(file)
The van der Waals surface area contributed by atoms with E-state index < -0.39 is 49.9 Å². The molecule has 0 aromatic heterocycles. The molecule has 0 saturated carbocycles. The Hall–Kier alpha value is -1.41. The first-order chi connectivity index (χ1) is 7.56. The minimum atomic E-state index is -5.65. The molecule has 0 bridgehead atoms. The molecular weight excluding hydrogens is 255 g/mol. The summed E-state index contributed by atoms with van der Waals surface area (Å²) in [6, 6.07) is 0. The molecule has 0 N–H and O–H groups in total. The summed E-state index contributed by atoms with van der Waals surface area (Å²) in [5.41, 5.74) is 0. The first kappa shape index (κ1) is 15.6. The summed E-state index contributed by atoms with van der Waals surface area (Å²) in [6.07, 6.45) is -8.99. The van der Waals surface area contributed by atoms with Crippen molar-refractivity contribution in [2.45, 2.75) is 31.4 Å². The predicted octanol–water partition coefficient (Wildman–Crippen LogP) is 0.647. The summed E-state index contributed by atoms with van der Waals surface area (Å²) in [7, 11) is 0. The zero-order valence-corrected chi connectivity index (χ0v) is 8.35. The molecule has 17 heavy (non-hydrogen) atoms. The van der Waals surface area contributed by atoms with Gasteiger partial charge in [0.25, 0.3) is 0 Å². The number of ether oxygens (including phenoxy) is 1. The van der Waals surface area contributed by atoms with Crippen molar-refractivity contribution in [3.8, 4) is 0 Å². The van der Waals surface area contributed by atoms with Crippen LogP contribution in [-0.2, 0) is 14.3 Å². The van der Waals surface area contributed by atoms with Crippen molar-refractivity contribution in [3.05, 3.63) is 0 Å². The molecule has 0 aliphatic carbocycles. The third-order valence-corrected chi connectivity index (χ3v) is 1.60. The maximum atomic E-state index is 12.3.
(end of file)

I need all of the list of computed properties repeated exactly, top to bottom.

The van der Waals surface area contributed by atoms with E-state index < -0.39 is 49.9 Å². The molecule has 0 aromatic heterocycles. The molecule has 0 saturated carbocycles. The Hall–Kier alpha value is -1.41. The first-order chi connectivity index (χ1) is 7.56. The minimum atomic E-state index is -5.65. The molecule has 0 bridgehead atoms. The molecular weight excluding hydrogens is 255 g/mol. The summed E-state index contributed by atoms with van der Waals surface area (Å²) in [6, 6.07) is 0. The molecule has 0 N–H and O–H groups in total. The summed E-state index contributed by atoms with van der Waals surface area (Å²) in [5.41, 5.74) is 0. The first kappa shape index (κ1) is 15.6. The summed E-state index contributed by atoms with van der Waals surface area (Å²) in [6.07, 6.45) is -8.99. The van der Waals surface area contributed by atoms with Crippen molar-refractivity contribution in [2.45, 2.75) is 31.4 Å². The predicted octanol–water partition coefficient (Wildman–Crippen LogP) is 0.647. The summed E-state index contributed by atoms with van der Waals surface area (Å²) in [7, 11) is 0. The zero-order valence-corrected chi connectivity index (χ0v) is 8.35. The molecule has 17 heavy (non-hydrogen) atoms. The van der Waals surface area contributed by atoms with Gasteiger partial charge in [0.25, 0.3) is 0 Å². The number of ether oxygens (including phenoxy) is 1. The van der Waals surface area contributed by atoms with Crippen molar-refractivity contribution in [3.8, 4) is 0 Å². The van der Waals surface area contributed by atoms with Crippen LogP contribution in [-0.2, 0) is 14.3 Å². The van der Waals surface area contributed by atoms with Crippen molar-refractivity contribution in [3.05, 3.63) is 0 Å². The molecule has 0 aliphatic carbocycles. The third-order valence-corrected chi connectivity index (χ3v) is 1.60. The maximum atomic E-state index is 12.3.